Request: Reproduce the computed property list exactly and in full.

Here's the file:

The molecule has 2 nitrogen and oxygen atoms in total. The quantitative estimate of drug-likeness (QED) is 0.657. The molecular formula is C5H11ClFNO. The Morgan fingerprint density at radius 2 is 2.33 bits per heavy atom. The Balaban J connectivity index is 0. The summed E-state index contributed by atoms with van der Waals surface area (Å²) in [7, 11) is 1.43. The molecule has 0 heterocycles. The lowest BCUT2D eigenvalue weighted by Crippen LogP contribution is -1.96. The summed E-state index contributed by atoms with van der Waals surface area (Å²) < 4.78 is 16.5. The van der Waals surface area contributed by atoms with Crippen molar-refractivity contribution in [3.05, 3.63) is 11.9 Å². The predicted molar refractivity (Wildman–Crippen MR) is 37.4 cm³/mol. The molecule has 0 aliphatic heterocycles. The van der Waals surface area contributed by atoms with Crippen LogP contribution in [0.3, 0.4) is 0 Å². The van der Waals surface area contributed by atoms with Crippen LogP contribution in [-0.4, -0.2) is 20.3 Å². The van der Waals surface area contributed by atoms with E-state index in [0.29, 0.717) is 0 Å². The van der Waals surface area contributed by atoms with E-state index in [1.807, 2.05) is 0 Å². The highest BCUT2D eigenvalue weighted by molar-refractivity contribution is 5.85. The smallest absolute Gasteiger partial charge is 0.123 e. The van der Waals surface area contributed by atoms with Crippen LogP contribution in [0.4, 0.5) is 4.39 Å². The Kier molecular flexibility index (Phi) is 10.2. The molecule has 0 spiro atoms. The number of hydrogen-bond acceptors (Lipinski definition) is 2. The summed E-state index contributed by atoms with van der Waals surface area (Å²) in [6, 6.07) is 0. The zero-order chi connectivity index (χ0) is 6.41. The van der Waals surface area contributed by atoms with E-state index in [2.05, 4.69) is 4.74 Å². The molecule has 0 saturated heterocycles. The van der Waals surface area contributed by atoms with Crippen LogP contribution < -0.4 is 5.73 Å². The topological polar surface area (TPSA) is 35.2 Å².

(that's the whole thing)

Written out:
The molecule has 2 nitrogen and oxygen atoms in total. The quantitative estimate of drug-likeness (QED) is 0.657. The molecular formula is C5H11ClFNO. The Morgan fingerprint density at radius 2 is 2.33 bits per heavy atom. The Balaban J connectivity index is 0. The summed E-state index contributed by atoms with van der Waals surface area (Å²) in [7, 11) is 1.43. The molecule has 0 heterocycles. The lowest BCUT2D eigenvalue weighted by Crippen LogP contribution is -1.96. The summed E-state index contributed by atoms with van der Waals surface area (Å²) < 4.78 is 16.5. The van der Waals surface area contributed by atoms with Crippen molar-refractivity contribution in [3.05, 3.63) is 11.9 Å². The predicted molar refractivity (Wildman–Crippen MR) is 37.4 cm³/mol. The molecule has 0 aliphatic heterocycles. The van der Waals surface area contributed by atoms with Crippen LogP contribution in [0.3, 0.4) is 0 Å². The van der Waals surface area contributed by atoms with Crippen LogP contribution in [-0.4, -0.2) is 20.3 Å². The van der Waals surface area contributed by atoms with E-state index in [0.29, 0.717) is 0 Å². The van der Waals surface area contributed by atoms with E-state index in [1.807, 2.05) is 0 Å². The highest BCUT2D eigenvalue weighted by molar-refractivity contribution is 5.85. The smallest absolute Gasteiger partial charge is 0.123 e. The van der Waals surface area contributed by atoms with Crippen LogP contribution in [0.4, 0.5) is 4.39 Å². The Kier molecular flexibility index (Phi) is 10.2. The molecule has 0 spiro atoms. The number of hydrogen-bond acceptors (Lipinski definition) is 2. The summed E-state index contributed by atoms with van der Waals surface area (Å²) in [6, 6.07) is 0. The zero-order chi connectivity index (χ0) is 6.41. The van der Waals surface area contributed by atoms with E-state index in [2.05, 4.69) is 4.74 Å². The molecule has 0 saturated heterocycles. The van der Waals surface area contributed by atoms with Crippen LogP contribution < -0.4 is 5.73 Å². The topological polar surface area (TPSA) is 35.2 Å².